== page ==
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Theoretical and Experimental Plant Physiology

versão On-line ISSN 2197-0025

Theor. Exp. Plant Physiol. vol.25 no.2 Campo dos Goytacazes  2013 



Citral accumulation in Cymbopogon citratus plant as influenced by N6-benzylaminopurine and light intensity



Claudia Lopes PrinsI*; Silvério de Paiva FreitasI; Mara de Menezes de Assis GomesII; Ivo José Curcino VieiraIII; Geraldo de Amaral GravinaIV

IWeeds and Medicinal Plants, Plant Production Laboratory, Centro de Ciências e Tecnologias Agropecuárias, Universidade Estadual do Norte Fluminense Darcy Ribeiro (CCTA/UENF), Campos dos Goytacazes, RJ, Brazil
IIPlant Physiology Laboratory, CCTA/UENF, Campos dos Goytacazes, RJ, Brazil
IIINatural Products Laboratory, CCT/UENF, Campos dos Goytacazes, RJ, Brazil
IVStatistics, Agricultural Engineering Laboratory, CCTA/UENF, Campos dos Goytacazes, RJ, Brazil

Correspondence to




Cymbopogon citratus (lemongrass) is an aromatic species whose essential oil is rich in citral, with industrial applications due to its lemon scent. The effects of environmental factors on the percentage and composition of essential oils are the main challenges in commercial cultivation. Various studies have indicated the positive effect of cytokinin on terpene production. The present work aimed to evaluate the effect of N6-benzylaminopurine (BAP) associated with light intensity on the production and composition of essential lemongrass oil. Plants were grown under field conditions (FIELD) and shade (SHADE). The study employed a 2x7 factorial scheme with two growing environments, seven BAP concentrations, and five replicates. After seven months of growth, a single application of the synthetic cytokinin BAP was performed at concentrations 0, 30, 60, 90, 120, 150, and 180 mg L-1. One week after the BAP application, plants were harvested and the essential oil was extracted in a Clevenger apparatus. The chemical composition of the essential oil of plants treated with 60, 120, and 180 mg L-1 of BAP was determined by Gas Chromatography (GC). The essential oil percentage was not affected by the treatments, showing 1.08% on average. On the other hand, the citral percentage was negatively influenced by BAP, and light intensity had no effects. In plants treated with 60 mg L-1 of BAP, citral percentage was 72%, on average, while in plants treated with 180 mg L-1, the mean percentage of citral was 33%.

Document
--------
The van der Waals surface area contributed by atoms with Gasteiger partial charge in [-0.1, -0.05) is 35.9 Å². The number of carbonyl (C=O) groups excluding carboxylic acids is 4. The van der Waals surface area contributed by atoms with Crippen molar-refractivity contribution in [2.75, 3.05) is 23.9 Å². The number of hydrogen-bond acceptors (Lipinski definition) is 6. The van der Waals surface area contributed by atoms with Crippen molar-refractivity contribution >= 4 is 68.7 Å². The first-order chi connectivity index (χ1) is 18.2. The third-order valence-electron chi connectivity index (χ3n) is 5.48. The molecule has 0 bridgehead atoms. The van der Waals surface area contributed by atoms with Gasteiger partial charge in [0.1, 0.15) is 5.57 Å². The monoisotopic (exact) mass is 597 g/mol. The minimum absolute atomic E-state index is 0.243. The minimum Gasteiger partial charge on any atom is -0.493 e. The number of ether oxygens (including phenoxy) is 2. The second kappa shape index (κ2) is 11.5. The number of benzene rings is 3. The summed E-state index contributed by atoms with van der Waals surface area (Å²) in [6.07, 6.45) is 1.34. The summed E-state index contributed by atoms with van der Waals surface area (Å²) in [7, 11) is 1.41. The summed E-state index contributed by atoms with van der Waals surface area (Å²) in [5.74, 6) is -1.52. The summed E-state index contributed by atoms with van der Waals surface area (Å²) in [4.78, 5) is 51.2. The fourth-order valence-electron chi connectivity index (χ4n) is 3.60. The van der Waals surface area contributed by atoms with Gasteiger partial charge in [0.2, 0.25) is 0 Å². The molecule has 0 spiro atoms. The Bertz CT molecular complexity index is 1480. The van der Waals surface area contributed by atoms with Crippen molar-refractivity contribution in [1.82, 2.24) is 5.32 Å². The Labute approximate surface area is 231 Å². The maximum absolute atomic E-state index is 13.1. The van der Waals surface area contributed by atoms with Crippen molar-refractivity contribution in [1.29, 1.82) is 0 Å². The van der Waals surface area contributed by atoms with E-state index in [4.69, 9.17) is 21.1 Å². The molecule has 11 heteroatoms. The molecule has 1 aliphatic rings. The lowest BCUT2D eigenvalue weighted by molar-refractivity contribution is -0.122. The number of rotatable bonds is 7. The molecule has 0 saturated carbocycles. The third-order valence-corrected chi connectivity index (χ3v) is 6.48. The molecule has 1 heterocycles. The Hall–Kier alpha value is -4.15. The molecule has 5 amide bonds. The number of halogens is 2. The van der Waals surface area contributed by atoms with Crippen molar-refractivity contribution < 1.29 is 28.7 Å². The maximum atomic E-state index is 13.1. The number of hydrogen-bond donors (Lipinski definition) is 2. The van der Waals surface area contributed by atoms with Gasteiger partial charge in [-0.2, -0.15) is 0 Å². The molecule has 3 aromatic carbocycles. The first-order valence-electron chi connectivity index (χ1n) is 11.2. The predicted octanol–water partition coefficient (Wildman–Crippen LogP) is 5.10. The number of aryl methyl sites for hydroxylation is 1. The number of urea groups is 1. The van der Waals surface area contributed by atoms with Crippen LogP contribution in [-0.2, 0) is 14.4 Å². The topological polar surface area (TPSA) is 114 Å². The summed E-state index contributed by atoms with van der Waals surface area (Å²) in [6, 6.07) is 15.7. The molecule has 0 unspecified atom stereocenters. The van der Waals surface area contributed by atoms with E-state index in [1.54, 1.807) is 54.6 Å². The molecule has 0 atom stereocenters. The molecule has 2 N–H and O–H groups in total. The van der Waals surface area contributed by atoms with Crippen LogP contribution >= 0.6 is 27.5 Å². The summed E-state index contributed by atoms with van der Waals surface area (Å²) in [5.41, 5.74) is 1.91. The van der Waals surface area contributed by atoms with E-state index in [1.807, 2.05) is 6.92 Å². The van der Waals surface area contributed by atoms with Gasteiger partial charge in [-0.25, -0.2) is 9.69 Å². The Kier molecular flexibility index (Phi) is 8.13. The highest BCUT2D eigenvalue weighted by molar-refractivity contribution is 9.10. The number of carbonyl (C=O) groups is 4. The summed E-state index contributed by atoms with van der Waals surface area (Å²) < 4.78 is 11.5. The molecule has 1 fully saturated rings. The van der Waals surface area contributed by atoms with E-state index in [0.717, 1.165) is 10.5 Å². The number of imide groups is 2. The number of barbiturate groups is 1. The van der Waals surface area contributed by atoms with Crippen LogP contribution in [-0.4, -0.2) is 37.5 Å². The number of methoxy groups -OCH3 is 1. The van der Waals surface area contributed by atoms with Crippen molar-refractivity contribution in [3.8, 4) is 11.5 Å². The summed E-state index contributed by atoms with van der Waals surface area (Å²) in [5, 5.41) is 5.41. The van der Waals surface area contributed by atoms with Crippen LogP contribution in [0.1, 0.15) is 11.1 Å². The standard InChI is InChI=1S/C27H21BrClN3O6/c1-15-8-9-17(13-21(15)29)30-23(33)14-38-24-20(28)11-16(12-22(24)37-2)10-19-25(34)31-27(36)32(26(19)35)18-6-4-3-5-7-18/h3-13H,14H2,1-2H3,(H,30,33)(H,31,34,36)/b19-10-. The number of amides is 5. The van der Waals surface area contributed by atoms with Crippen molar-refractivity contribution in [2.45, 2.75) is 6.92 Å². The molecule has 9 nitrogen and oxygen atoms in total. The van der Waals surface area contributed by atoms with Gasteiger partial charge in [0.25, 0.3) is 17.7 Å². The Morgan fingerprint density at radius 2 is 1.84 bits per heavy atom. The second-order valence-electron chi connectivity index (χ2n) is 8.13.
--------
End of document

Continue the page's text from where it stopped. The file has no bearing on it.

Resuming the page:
Keywords: cytokinin, essential oil, lemongrass, shade.



Physiological and biochemical changes that occur during plant ontogeny regulate, in a programmed way, gene expression, as well as the activity of enzymes involved in secondary metabolism pathways. This genetic program can be influenced by exogenous factors which alter the physiological status, induce biochemical changes, and/or are signals triggering a set of responses that will culminate in the biosynthesis of the secondary metabolites.